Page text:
I will be honest, when I first started at Lumber Liquidators, I had no idea what an engineered floor was. At first I thought it was a laminate, but it's not! The two are very different. I will discuss laminates another day, but today, we'll concentrate on engineered flooring.
Engineered hardwood is constructed with layers of hardwood veneer, glued and heat pressed together to create a product that can range in thickness from 5/16" up to 9/16", having 3 to 8 plys or layers. The top veneer can ranging in thickness up to 1/4", depending on the manufacturer. But it is REAL HARDWOOD. In order to create an engineered hardwood, these plys or layers are stocked on top of each other with each layer or grain of the wood facing perpendicular to each other.
Once the desired thickness is achieve, the boards are then cut into the correct board width. From there, the boards are then manufactured to have a tongue or groove on the edges. The final step is to add stain and finish. By design, engineered hardwood becomes less susceptible to the effects of moisture and temperature fluctuations. Therefore, engineered hardwood is referred to as being dimensionally stable. Solid hardwood is not as efficient in dimensional stability because the grain throughout the board runs in only one direction. The positive stability of engineered hardwood allows it to be glued directly to concrete, above or below grade, and is also perfect for radiant heat applications.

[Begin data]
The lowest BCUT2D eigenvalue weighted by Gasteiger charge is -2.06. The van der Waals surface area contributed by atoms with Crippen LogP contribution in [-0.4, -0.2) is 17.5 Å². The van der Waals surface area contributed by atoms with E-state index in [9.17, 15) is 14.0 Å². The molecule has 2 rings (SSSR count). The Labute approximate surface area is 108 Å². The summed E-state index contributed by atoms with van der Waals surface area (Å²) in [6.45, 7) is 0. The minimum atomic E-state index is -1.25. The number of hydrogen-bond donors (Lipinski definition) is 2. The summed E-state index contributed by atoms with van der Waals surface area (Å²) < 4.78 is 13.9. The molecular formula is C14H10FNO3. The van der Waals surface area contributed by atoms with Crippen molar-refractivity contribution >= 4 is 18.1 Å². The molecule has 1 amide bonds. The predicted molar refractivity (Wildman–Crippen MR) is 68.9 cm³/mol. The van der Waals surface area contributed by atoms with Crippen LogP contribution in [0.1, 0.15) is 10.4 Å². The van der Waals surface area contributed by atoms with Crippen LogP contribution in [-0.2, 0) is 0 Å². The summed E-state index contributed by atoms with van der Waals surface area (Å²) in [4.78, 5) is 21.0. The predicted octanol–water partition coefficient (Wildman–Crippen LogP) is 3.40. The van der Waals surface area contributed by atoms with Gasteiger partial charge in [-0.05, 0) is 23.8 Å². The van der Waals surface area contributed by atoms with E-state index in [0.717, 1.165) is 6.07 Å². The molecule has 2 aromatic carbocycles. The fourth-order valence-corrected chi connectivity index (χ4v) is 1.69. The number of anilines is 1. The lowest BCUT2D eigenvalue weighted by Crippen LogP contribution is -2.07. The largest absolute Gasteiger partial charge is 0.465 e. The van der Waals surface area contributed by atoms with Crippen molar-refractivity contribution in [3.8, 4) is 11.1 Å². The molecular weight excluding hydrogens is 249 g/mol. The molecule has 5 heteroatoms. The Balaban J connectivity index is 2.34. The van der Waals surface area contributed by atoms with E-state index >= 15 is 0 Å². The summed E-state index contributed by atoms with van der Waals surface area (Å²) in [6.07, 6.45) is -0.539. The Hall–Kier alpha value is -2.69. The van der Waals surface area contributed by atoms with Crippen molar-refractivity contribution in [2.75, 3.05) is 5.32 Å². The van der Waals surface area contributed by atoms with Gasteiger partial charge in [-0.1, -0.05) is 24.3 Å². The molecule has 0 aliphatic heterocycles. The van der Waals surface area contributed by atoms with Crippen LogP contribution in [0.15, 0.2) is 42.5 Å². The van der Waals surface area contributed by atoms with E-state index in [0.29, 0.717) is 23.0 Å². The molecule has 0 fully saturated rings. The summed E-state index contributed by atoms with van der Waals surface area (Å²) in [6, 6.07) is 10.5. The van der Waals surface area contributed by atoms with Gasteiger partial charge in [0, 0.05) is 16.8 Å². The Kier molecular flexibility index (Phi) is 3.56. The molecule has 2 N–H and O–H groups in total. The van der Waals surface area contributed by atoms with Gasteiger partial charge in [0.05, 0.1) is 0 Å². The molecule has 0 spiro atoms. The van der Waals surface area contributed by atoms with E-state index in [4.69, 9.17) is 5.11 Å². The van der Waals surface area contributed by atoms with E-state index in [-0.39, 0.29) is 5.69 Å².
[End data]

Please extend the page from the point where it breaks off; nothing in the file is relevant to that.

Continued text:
Engineered types of flooring can be used in full bathrooms because these are less susceptible to moisture fluctuations, however users should take reasonable precautions against steam and high humidity common with hot showers. Added ventilation can serve to alleviate excess humidity build-up in any room while mats placed around tubs to catch water spills are also recommended.
A moisture barriers over concrete is always recommended. Some styles of engineered flooring can be stapled down, nailed down, glued to cement, or floated.
We offer several brands of engineered hardwood as well as a few unique options including handscraped, exotic woods, and Quick Clic. If you want hardwood but just aren't sure it's right, check out engineered flooring. It may be the answer you've been looking for.